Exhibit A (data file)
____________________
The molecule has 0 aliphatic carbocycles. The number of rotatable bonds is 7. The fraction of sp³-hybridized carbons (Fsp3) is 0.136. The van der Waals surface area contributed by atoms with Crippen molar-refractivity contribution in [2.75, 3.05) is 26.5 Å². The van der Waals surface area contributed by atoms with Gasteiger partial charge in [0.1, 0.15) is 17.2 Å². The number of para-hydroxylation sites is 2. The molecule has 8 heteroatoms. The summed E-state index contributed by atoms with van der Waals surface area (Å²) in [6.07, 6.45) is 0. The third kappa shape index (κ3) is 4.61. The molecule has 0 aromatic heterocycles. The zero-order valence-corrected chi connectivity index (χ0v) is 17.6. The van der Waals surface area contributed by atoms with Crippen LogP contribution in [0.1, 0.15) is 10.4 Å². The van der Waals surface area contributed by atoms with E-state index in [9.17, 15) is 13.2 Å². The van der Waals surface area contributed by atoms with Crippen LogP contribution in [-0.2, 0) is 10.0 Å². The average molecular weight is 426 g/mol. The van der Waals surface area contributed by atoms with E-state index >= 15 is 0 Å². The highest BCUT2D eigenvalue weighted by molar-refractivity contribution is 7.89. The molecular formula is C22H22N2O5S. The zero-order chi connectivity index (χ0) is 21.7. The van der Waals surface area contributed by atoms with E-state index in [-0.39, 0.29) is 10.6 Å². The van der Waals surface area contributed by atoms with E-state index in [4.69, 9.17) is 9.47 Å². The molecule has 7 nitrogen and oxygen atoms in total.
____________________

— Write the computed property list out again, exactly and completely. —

The molecule has 0 aliphatic carbocycles. The number of rotatable bonds is 7. The fraction of sp³-hybridized carbons (Fsp3) is 0.136. The van der Waals surface area contributed by atoms with Crippen molar-refractivity contribution in [2.75, 3.05) is 26.5 Å². The van der Waals surface area contributed by atoms with Gasteiger partial charge in [0.1, 0.15) is 17.2 Å². The number of para-hydroxylation sites is 2. The molecule has 8 heteroatoms. The summed E-state index contributed by atoms with van der Waals surface area (Å²) in [6.07, 6.45) is 0. The third kappa shape index (κ3) is 4.61. The molecule has 0 aromatic heterocycles. The zero-order valence-corrected chi connectivity index (χ0v) is 17.6. The van der Waals surface area contributed by atoms with Crippen LogP contribution in [0.1, 0.15) is 10.4 Å². The van der Waals surface area contributed by atoms with E-state index in [9.17, 15) is 13.2 Å². The van der Waals surface area contributed by atoms with Crippen LogP contribution in [-0.2, 0) is 10.0 Å². The average molecular weight is 426 g/mol. The van der Waals surface area contributed by atoms with E-state index >= 15 is 0 Å². The highest BCUT2D eigenvalue weighted by molar-refractivity contribution is 7.89. The molecular formula is C22H22N2O5S. The zero-order chi connectivity index (χ0) is 21.7. The van der Waals surface area contributed by atoms with E-state index in [-0.39, 0.29) is 10.6 Å². The van der Waals surface area contributed by atoms with E-state index in [4.69, 9.17) is 9.47 Å². The molecule has 7 nitrogen and oxygen atoms in total.